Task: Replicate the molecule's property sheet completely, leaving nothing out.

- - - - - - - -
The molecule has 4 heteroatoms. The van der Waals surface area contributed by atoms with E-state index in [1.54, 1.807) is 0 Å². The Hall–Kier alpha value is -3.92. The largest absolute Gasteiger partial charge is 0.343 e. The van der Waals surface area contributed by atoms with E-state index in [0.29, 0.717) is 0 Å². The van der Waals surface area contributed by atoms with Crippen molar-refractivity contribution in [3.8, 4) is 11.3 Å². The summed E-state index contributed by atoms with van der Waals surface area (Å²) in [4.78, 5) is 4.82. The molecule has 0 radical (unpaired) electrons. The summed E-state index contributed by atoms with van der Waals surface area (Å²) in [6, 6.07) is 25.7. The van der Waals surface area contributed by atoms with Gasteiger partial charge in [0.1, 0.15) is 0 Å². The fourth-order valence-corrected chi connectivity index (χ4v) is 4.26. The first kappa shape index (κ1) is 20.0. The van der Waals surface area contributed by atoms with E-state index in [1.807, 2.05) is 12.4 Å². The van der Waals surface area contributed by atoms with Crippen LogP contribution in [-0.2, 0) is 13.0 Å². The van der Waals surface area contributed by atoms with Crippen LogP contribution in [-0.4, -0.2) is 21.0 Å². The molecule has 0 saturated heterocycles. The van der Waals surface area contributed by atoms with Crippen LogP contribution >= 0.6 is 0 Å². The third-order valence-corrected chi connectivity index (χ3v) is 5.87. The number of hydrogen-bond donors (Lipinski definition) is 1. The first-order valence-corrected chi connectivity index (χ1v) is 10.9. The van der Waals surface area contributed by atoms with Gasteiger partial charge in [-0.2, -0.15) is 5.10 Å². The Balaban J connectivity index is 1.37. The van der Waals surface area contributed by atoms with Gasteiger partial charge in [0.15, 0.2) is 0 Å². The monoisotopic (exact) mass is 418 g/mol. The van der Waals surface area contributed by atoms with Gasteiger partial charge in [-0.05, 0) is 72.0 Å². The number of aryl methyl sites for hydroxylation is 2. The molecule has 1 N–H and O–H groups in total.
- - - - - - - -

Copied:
The molecule has 4 heteroatoms. The van der Waals surface area contributed by atoms with E-state index in [1.54, 1.807) is 0 Å². The Hall–Kier alpha value is -3.92. The largest absolute Gasteiger partial charge is 0.343 e. The van der Waals surface area contributed by atoms with E-state index in [0.29, 0.717) is 0 Å². The van der Waals surface area contributed by atoms with Crippen molar-refractivity contribution in [3.8, 4) is 11.3 Å². The summed E-state index contributed by atoms with van der Waals surface area (Å²) in [4.78, 5) is 4.82. The molecule has 0 radical (unpaired) electrons. The summed E-state index contributed by atoms with van der Waals surface area (Å²) in [6, 6.07) is 25.7. The van der Waals surface area contributed by atoms with Gasteiger partial charge in [0.1, 0.15) is 0 Å². The fourth-order valence-corrected chi connectivity index (χ4v) is 4.26. The first kappa shape index (κ1) is 20.0. The van der Waals surface area contributed by atoms with E-state index in [1.807, 2.05) is 12.4 Å². The van der Waals surface area contributed by atoms with Crippen LogP contribution in [-0.2, 0) is 13.0 Å². The van der Waals surface area contributed by atoms with Crippen LogP contribution in [-0.4, -0.2) is 21.0 Å². The molecule has 0 saturated heterocycles. The van der Waals surface area contributed by atoms with Crippen LogP contribution >= 0.6 is 0 Å². The third-order valence-corrected chi connectivity index (χ3v) is 5.87. The number of hydrogen-bond donors (Lipinski definition) is 1. The first-order valence-corrected chi connectivity index (χ1v) is 10.9. The van der Waals surface area contributed by atoms with Gasteiger partial charge in [-0.2, -0.15) is 5.10 Å². The Balaban J connectivity index is 1.37. The van der Waals surface area contributed by atoms with Gasteiger partial charge in [0.15, 0.2) is 0 Å². The monoisotopic (exact) mass is 418 g/mol. The van der Waals surface area contributed by atoms with Gasteiger partial charge in [-0.05, 0) is 72.0 Å². The number of aryl methyl sites for hydroxylation is 2. The molecule has 1 N–H and O–H groups in total.